By Derek Casanovas
It's quiet. Aside from the soft buzz of the Whitworth Aquatics Center's ventilation system, the water is dead calm. A few ripples swirl in the Efferdent-blue water near the railings and edges of the pool.
Steve Schadt, '96, walks along the slick white deck floor toward his office, toting flowers and Red Robin gift cards for Whitworth's swim team members who are graduating this semester.
Sporting a short-sleeve polo under the warm breeze that wafts through the building, Schadt looks briefly out the large windows at the Back 40.
"At 5:30 to 6 in the morning when the sun's just starting to peek up in the sky, it's nice in here," Schadt says, reflecting on his teams' daybreak practices.
Schadt is the head coach of the men's and women's swim teams. In addition to pulling double duties as coach, Schadt has been the director of the Aquatics Center for five years and the main maintenance person for the pool for the past two.
Schadt strides swiftly toward the main pump room – the central nervous system of the Aquatics Center. The brain is an automated Strantrol system, which digitally monitors critical chemical levels like pH, chlorine and alkalinity.
"It's just the same as your backyard pool or hot tub, except much larger," Schadt says.
Further inside, a maze of ventilation tubes, hoses, replacement parts and chemicals surround a large rectangular tank in the center of the room.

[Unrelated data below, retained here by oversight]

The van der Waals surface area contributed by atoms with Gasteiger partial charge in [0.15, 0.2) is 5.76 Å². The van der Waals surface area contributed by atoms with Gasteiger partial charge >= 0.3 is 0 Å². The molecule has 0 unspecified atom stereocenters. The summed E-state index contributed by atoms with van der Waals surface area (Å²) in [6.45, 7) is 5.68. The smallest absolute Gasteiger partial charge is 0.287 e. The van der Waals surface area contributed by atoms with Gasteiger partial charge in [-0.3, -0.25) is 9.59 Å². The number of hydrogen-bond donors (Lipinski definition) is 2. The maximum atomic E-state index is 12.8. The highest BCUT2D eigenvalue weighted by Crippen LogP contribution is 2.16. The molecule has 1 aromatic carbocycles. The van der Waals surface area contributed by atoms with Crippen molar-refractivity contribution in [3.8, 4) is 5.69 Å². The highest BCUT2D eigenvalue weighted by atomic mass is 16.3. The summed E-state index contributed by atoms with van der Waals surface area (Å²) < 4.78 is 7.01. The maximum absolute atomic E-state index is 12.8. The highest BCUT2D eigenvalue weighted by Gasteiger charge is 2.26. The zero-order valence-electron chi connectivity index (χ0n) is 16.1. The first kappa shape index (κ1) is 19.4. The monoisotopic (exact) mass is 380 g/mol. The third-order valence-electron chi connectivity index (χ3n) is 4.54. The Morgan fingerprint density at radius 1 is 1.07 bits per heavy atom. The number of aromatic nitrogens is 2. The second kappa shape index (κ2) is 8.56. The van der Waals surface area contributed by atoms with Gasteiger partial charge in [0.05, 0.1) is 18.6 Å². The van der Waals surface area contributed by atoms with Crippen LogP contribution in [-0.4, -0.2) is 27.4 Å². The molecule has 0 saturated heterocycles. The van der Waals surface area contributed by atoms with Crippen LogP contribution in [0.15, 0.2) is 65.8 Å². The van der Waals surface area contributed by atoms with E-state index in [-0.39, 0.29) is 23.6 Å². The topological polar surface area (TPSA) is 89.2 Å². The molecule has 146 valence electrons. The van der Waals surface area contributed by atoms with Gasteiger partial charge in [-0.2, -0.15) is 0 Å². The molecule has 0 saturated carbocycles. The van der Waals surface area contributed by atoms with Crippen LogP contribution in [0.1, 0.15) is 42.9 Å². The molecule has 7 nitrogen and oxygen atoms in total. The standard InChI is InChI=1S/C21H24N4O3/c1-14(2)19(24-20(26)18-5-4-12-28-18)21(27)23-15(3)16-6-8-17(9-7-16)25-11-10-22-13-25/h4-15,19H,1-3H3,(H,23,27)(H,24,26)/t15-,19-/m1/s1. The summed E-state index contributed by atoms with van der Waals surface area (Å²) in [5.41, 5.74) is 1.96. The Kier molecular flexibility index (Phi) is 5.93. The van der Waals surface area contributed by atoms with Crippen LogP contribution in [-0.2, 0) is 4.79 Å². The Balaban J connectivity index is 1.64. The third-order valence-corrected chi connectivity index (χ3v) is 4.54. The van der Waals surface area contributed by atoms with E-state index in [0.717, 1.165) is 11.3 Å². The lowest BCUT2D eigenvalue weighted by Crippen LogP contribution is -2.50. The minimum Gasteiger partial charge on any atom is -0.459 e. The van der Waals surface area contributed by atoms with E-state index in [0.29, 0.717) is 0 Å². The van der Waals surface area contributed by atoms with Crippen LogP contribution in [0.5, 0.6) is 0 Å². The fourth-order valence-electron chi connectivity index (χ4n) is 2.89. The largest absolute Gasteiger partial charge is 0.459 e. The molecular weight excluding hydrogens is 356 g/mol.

A pink, plastic Easter egg, an unexpected piece of debris, bobs in this rectangular surge tank, a concrete trough where the pool backwashes filtered water.
"You wouldn't believe what comes through [this] filter system," Schadt says. A long-handled white mesh net lying across the surge tank sags with broken plastic, toys and goggles.
The tank is where Schadt manually tests chemical levels daily to ensure the automated system is properly calibrated.
"It's funny with pools – people don't really say a lot until something goes wrong," Schadt says. "I don't hear people say 'You're doing a great job with the chemicals today.'" Nevertheless, Schadt says he never feels as though his toils go unappreciated.
When the Strantrol system determines a level is out of balance, a feeder pump dispenses chlorine or Muriatic acid from huge powder keg-like tubs into the pool. This prevents health risks like skin irritations and bacteria growth from emerging, Schadt says.
If something catastrophic happens, the system is programmed to dial Schadt at home and Whitworth Security to alert them to problems, as it did early on a Sunday morning last fall months ago when the chlorine level was precariously low.
As he pours chlorine tablets into the cylindrical feeding tub, Schadt is adamant he is not the only one who puts in time as the facility's caretaker. He credits other staff members and the Strantrol system for helping with the upkeep.
Schadt spends only 15-to-20 minutes a day feeding chlorine tablets into the tub, checking chemical levels and reading Strantrol levels on the wall display. The Strantrol saves him quite a bit of work, he says.